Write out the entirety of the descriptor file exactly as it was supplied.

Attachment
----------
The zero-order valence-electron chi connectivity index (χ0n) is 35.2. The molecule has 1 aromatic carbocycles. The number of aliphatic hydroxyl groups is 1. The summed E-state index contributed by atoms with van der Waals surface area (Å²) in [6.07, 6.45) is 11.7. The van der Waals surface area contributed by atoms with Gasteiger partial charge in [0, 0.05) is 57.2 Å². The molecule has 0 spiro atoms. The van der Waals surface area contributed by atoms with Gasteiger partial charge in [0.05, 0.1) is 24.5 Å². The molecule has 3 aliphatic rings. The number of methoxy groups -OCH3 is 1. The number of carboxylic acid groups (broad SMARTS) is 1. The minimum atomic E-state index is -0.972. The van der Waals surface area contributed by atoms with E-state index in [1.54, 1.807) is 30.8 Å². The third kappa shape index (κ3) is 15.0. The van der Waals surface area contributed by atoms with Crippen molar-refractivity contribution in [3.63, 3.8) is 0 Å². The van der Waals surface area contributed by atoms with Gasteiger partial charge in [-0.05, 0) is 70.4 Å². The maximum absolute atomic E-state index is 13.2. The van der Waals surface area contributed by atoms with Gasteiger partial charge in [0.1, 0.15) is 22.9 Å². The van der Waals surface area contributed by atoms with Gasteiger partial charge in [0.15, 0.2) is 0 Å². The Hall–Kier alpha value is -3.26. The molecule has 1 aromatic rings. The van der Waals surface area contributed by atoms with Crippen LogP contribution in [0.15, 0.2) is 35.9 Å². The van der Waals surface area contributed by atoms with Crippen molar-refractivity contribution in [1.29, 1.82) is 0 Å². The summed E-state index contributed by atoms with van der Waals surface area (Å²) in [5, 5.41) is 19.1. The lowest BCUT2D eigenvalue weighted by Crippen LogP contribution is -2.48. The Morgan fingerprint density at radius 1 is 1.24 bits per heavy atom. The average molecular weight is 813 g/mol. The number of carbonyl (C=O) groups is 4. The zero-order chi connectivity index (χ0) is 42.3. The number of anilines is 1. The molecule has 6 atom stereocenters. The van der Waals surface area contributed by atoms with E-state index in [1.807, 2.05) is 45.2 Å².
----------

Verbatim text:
The zero-order valence-electron chi connectivity index (χ0n) is 35.2. The molecule has 1 aromatic carbocycles. The number of aliphatic hydroxyl groups is 1. The summed E-state index contributed by atoms with van der Waals surface area (Å²) in [6.07, 6.45) is 11.7. The van der Waals surface area contributed by atoms with Gasteiger partial charge in [0, 0.05) is 57.2 Å². The molecule has 0 spiro atoms. The van der Waals surface area contributed by atoms with Gasteiger partial charge in [0.05, 0.1) is 24.5 Å². The molecule has 3 aliphatic rings. The number of methoxy groups -OCH3 is 1. The number of carboxylic acid groups (broad SMARTS) is 1. The minimum atomic E-state index is -0.972. The van der Waals surface area contributed by atoms with E-state index in [1.54, 1.807) is 30.8 Å². The third kappa shape index (κ3) is 15.0. The van der Waals surface area contributed by atoms with Crippen molar-refractivity contribution in [3.63, 3.8) is 0 Å². The van der Waals surface area contributed by atoms with Gasteiger partial charge in [-0.05, 0) is 70.4 Å². The maximum absolute atomic E-state index is 13.2. The van der Waals surface area contributed by atoms with Gasteiger partial charge in [0.1, 0.15) is 22.9 Å². The van der Waals surface area contributed by atoms with Gasteiger partial charge in [0.15, 0.2) is 0 Å². The Hall–Kier alpha value is -3.26. The molecule has 1 aromatic rings. The van der Waals surface area contributed by atoms with Crippen LogP contribution in [0.15, 0.2) is 35.9 Å². The van der Waals surface area contributed by atoms with Crippen molar-refractivity contribution in [1.29, 1.82) is 0 Å². The summed E-state index contributed by atoms with van der Waals surface area (Å²) in [5, 5.41) is 19.1. The lowest BCUT2D eigenvalue weighted by Crippen LogP contribution is -2.48. The Morgan fingerprint density at radius 1 is 1.24 bits per heavy atom. The average molecular weight is 813 g/mol. The number of carbonyl (C=O) groups is 4. The zero-order chi connectivity index (χ0) is 42.3. The number of anilines is 1. The molecule has 6 atom stereocenters. The van der Waals surface area contributed by atoms with E-state index in [1.807, 2.05) is 45.2 Å².